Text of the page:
The present Russian government is a mixed presidential-parliamentary system, patterned after the French government. It is federal, with political authority divided between Moscow and eighty-nine regional gov- ernments. According to the 1993 Constitution, the President, since 1991 Boris Yeltsin, is elected for a maximum of two four-year terms. The Russian President has sweeping powers in foreign policy and domestic politics. He appoints the Prime Minister, who is largely responsible for running the economy. Except for a brief hiatus, the Prime Minister from December 1992 to August 1998 was Viktor Chernomyrdin, a former top executive of the gas industry. In August 1998 Yeltsin appointed his Foreign Minister, Yevgeny Primakov, to this powerful office. The President also appoints his Cabinet, a National Security Council, and one-third of the justices to a nineteen-member Constitutional Court, which has the power of judicial review. Only a few of the President's nominees, including the Prime Minister, are subject to approval by the Parliament. The Russian Parliament, like the United States Congress, has the power to impeach the President. In the late 1990s communist and nationalist members of Parliament frequently proposed impeachment motions against President Yeltsin, often on frivolous grounds.

Russia's legislature, the Federal Assembly, is divided into two chambers: the larger and more significant lower house, the Duma (450 deputies), and a smaller (178 member) Federal Council. Duma deputies must stand for election every four years. Half are elected from districts, and half are elected by party list, in a type of proportional representation system very similar to Germany's. The Duma has been controlled by parties vigorously critical of the Yeltsin administration; in 1993 this competition drew blood as the President used tanks to shell rebels in the Russian White House (the white marble edifice on the banks of the Moscow River) into submission. Members of the upper house are chosen by and represent the eighty-nine territorial units of the Russian Federation. There are two from each ethnic republic or region--one representative from each regional legislature, and one from each regional executive. In this sense, the Federal Council embodies a principle of representation similar to that of the United States Senate.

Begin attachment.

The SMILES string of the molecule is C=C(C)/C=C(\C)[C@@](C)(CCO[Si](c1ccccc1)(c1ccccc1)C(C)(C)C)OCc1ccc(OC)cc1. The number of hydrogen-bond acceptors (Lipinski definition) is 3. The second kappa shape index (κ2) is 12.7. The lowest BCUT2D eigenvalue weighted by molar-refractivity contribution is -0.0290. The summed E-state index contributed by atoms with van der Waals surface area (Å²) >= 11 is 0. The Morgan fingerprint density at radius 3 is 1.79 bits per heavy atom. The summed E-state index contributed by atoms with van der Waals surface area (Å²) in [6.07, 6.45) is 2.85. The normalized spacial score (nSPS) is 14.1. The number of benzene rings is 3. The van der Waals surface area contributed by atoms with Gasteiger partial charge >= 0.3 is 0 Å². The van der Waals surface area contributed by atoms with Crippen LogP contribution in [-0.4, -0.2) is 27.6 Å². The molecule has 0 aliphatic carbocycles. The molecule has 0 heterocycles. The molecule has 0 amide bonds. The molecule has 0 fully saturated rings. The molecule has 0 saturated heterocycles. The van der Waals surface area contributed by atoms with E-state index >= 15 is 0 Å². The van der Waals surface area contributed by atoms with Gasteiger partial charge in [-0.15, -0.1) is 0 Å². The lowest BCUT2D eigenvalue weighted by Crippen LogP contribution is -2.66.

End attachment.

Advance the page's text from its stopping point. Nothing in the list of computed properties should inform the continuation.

Russians are very suspicious of and cynical about their government. Years of broken promises under communism and by Boris Yeltsin's postcommunist government have engendered skepticism about all things political. Russians read the many daily or weekly newspapers and watch the state and private television stations, but they believe little of what they hear. Rumor networks supplemented the censored press under communism, and Russians today are willing to give more credence to a neighbor's gossip than to a reporter's story. And with good reason. Russian newspapers and magazines are owned by rival corporate moguls who routinely distort the truth to serve their political or economic interests. And government officials, including President Yeltsin, have not been distinguished by their regard for either consistency or accuracy.

The Russian economy also provides grounds for cynicism, and even despair. The country continues to suffer the pains of the transition from a centrally planned to a market economy. Russia in the 1990s has experienced hyperinflation, unemployment and underemployment, capital flight, and growing income inequality. A burdensome and irrational tax system leads most businesses to keep two sets of books, forcing the government to operate on a deficit. Most wealthy entrepreneurs have connections to the criminal mafia, which consists of hundreds of heavily armed gangs, and the great majority of Russian businesses pay protection money. Once a relatively safe place, Russia now has one of the highest murder rates in the world--32 per 100,000 population. Robbery, rape, and assault have also ballooned in recent years.